from The American Heritage® Dictionary of the English Language, 4th Edition
- n. A strip of frilled or closely pleated fabric used for trimming or decoration.
- n. A ruff on a bird.
- n. A ruckus or fray.
- n. Annoyance; vexation.
- n. An irregularity or a slight disturbance of a surface.
- transitive v. To disturb the smoothness or regularity of; ripple.
- transitive v. To pleat or gather (fabric) into a ruffle.
- transitive v. To erect (the feathers). Used of birds.
- transitive v. To discompose; fluster: a book that is bound to ruffle some people.
- transitive v. To flip through (the pages of a book).
- transitive v. To shuffle (cards).
- intransitive v. To become irregular or rough.
- intransitive v. To flutter.
- intransitive v. To become flustered.
- n. A low continuous beating of a drum that is not as loud as a roll. Also called ruff4.
- transitive v. To beat a ruffle on (a drum).
- intransitive v. To behave arrogantly or roughly; swagger.
from Wiktionary, Creative Commons Attribution/Share-Alike License
- n. Any gathered or curled strip of fabric added as trim or decoration.
- n. disturbance; agitation; commotion
- n. A low, vibrating beat of a drum, quieter than a roll; a ruff.
- n. The connected series of large egg capsules, or oothecae, of several species of American marine gastropods of the genus Fulgur.
- v. To make a ruffle in; to curl or flute, as an edge of fabric.
- v. To disturb; especially, to cause to flutter.
from the GNU version of the Collaborative International Dictionary of English
- n. That which is ruffled; specifically, a strip of lace, cambric, or other fine cloth, plaited or gathered on one edge or in the middle, and used as a trimming; a frill.
- n. A state of being ruffled or disturbed; disturbance; agitation; commotion.
- n. A low, vibrating beat of a drum, not so loud as a roll; -- called also ruff.
- n. The connected series of large egg capsules, or oöthecæ, of any one of several species of American marine gastropods of the genus Fulgur. See Oötheca.
- intransitive v. To grow rough, boisterous, or turbulent.
- intransitive v. To become disordered; to play loosely; to flutter.
- intransitive v. To be rough; to jar; to be in contention; hence, to put on airs; to swagger.
- transitive v. To make into a ruff; to draw or contract into puckers, plaits, or folds; to wrinkle.
- transitive v. To furnish with ruffles.
- transitive v. To oughen or disturb the surface of; to make uneven by agitation or commotion.
- transitive v. To erect in a ruff, as feathers.
- transitive v. To beat with the ruff or ruffle, as a drum.
- transitive v. To discompose; to agitate; to disturb.
- transitive v. To throw into disorder or confusion.
- transitive v. To throw together in a disorderly manner.
from The Century Dictionary and Cyclopedia
- To act turbulently or lawlessly; riot; play the bully; hence, to bluster.
- To put on airs; swagger: often with an indefinite it.
- To be rough or boisterous: said of the weather.
- To bully; insult; annoy.
- To beat the ruffle on: as, to ruffle a drum.
- n. A strip of any textile material drawn up at one edge in gathers or plaits, and used as a bordering or trimming; a full, narrow flounce; a frill; a ruff.
- n. Something resembling a ruffle in form or position.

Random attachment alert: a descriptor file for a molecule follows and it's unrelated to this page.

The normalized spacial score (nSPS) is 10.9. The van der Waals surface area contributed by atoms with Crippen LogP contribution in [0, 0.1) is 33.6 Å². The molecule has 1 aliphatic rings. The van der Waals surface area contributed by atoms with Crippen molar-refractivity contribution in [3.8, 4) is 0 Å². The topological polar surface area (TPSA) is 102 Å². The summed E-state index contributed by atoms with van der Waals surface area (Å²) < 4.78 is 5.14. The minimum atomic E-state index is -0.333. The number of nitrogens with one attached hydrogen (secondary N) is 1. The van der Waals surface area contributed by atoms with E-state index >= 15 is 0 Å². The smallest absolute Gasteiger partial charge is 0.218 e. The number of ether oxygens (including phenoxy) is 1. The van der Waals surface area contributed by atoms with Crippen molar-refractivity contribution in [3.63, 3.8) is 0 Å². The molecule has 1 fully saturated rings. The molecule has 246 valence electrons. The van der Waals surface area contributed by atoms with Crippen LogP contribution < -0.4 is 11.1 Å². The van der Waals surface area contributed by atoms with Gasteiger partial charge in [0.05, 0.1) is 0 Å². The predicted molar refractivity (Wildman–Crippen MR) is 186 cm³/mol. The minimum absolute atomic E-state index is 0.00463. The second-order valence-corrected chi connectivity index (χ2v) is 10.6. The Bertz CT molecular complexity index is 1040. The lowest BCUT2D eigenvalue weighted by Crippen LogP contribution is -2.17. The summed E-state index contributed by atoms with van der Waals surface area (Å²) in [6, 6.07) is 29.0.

- n. In ornithology, same as ruff, 2 .
- n. The string of egg-capsules of the periwinkles, whelks, and related gastropods.
- n. In mech., a series of projections, often connected by a web, formed on the inner face of a flange of a metal gudgeon for a wooden shaft or roller, and fitted to a corresponding series of recesses in the end of such shaft or roller, to secure a rigid attachment of the flange and prevent its turning except as the shaft or roller turns with it.
- n. Disquietude or discomposure, as of the mind or temper; annoyance; irritation.
- n. A brawl; a quarrel; a tumult.
- n. Milit., a low vibrating beat of the drum, less loud than the roll, and used on certain occasions as a mark of respect.
from WordNet 3.0 Copyright 2006 by Princeton University. All rights reserved.
- v. to walk with a lofty proud gait, often in an attempt to impress others
- v. disturb the smoothness of
- v. mix so as to make a random order or arrangement
- v. pleat or gather into a ruffle
- n. a high tight collar
- v. discompose
- n. a strip of pleated material used as a decoration or a trim
- v. stir up (water) so as to form ripples
- v. twitch or flutter
- v. erect or fluff up
- v. trouble or vex
- n. a noisy fight
In Germany it is called the ruffle pigeon, in allusion to the feathers on its breast; and it has rarely any feathers on its feet.
Galliano has a winning way with a drape and a ruffle, which is handy, since Portman will be four months pregnant, so expect some sleight of hand in the tummy area.
The ruffle is a paper towel that I fed through my ruffler.
Trims, such as ruffle or lace, sometimes cost more per yard than the fabric.
I agree with Annette, the 'ruffle' appears to actually be individual petals.
When in recent years, we've seen Day Without Immigrants, and that did kind of ruffle a lot of feathers.
And what we found is that in order to really get people out and motivated for a subject, whether you're on our side or not, is to kind of ruffle their feathers a little bit, to give them something to kind of shake their fist at, make them angry.
Let it boil up once, put in the oysters, let them come to a boil, and when they "ruffle" add two tablespoonfuls of butter.
As Joe poised for his jump the snare drummer rattled out a "ruffle," and as it started Joe leaned forward and leaped.
It is a sweet face which bends over the work, and it is framed in the daintiest of white caps edged with a wide ruffle which is turned back over the hair above the forehead, that it may not shade her eyes.